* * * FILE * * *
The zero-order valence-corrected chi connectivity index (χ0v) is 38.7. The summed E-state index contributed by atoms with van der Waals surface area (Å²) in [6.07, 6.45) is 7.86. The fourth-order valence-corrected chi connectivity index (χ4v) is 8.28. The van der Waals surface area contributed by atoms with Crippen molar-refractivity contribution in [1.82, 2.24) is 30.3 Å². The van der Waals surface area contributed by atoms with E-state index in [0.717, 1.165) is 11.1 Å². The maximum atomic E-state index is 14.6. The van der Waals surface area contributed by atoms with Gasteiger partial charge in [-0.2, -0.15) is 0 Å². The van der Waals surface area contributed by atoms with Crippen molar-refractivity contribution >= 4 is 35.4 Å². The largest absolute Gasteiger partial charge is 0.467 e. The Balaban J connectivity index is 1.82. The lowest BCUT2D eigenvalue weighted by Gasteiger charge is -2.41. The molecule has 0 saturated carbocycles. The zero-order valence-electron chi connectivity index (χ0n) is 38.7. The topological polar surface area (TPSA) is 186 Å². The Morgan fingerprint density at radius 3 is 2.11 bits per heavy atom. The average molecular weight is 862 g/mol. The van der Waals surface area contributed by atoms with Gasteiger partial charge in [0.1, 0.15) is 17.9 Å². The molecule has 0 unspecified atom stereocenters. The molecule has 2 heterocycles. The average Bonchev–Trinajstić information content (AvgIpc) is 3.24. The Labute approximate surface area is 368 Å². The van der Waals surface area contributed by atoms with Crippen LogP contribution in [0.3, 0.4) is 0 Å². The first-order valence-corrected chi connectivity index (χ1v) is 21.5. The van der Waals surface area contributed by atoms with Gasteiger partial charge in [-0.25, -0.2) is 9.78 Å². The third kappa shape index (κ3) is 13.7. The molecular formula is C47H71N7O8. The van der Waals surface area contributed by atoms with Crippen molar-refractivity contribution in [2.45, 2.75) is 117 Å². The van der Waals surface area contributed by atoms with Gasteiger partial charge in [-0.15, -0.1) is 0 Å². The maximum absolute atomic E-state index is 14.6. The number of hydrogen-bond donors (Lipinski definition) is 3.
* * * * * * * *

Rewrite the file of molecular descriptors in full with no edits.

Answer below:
The zero-order valence-corrected chi connectivity index (χ0v) is 38.7. The summed E-state index contributed by atoms with van der Waals surface area (Å²) in [6.07, 6.45) is 7.86. The fourth-order valence-corrected chi connectivity index (χ4v) is 8.28. The van der Waals surface area contributed by atoms with Crippen molar-refractivity contribution in [1.82, 2.24) is 30.3 Å². The van der Waals surface area contributed by atoms with E-state index in [0.717, 1.165) is 11.1 Å². The maximum atomic E-state index is 14.6. The van der Waals surface area contributed by atoms with Gasteiger partial charge in [-0.2, -0.15) is 0 Å². The van der Waals surface area contributed by atoms with Crippen molar-refractivity contribution >= 4 is 35.4 Å². The largest absolute Gasteiger partial charge is 0.467 e. The Balaban J connectivity index is 1.82. The lowest BCUT2D eigenvalue weighted by Gasteiger charge is -2.41. The molecule has 0 saturated carbocycles. The zero-order valence-electron chi connectivity index (χ0n) is 38.7. The topological polar surface area (TPSA) is 186 Å². The Morgan fingerprint density at radius 3 is 2.11 bits per heavy atom. The average molecular weight is 862 g/mol. The van der Waals surface area contributed by atoms with Gasteiger partial charge in [0.1, 0.15) is 17.9 Å². The molecule has 0 unspecified atom stereocenters. The molecule has 2 heterocycles. The average Bonchev–Trinajstić information content (AvgIpc) is 3.24. The Labute approximate surface area is 368 Å². The van der Waals surface area contributed by atoms with Crippen LogP contribution in [0.3, 0.4) is 0 Å². The first-order valence-corrected chi connectivity index (χ1v) is 21.5. The van der Waals surface area contributed by atoms with Gasteiger partial charge in [-0.25, -0.2) is 9.78 Å². The third kappa shape index (κ3) is 13.7. The molecular formula is C47H71N7O8. The van der Waals surface area contributed by atoms with Crippen molar-refractivity contribution in [2.45, 2.75) is 117 Å². The van der Waals surface area contributed by atoms with Gasteiger partial charge in [-0.15, -0.1) is 0 Å². The maximum absolute atomic E-state index is 14.6. The number of hydrogen-bond donors (Lipinski definition) is 3.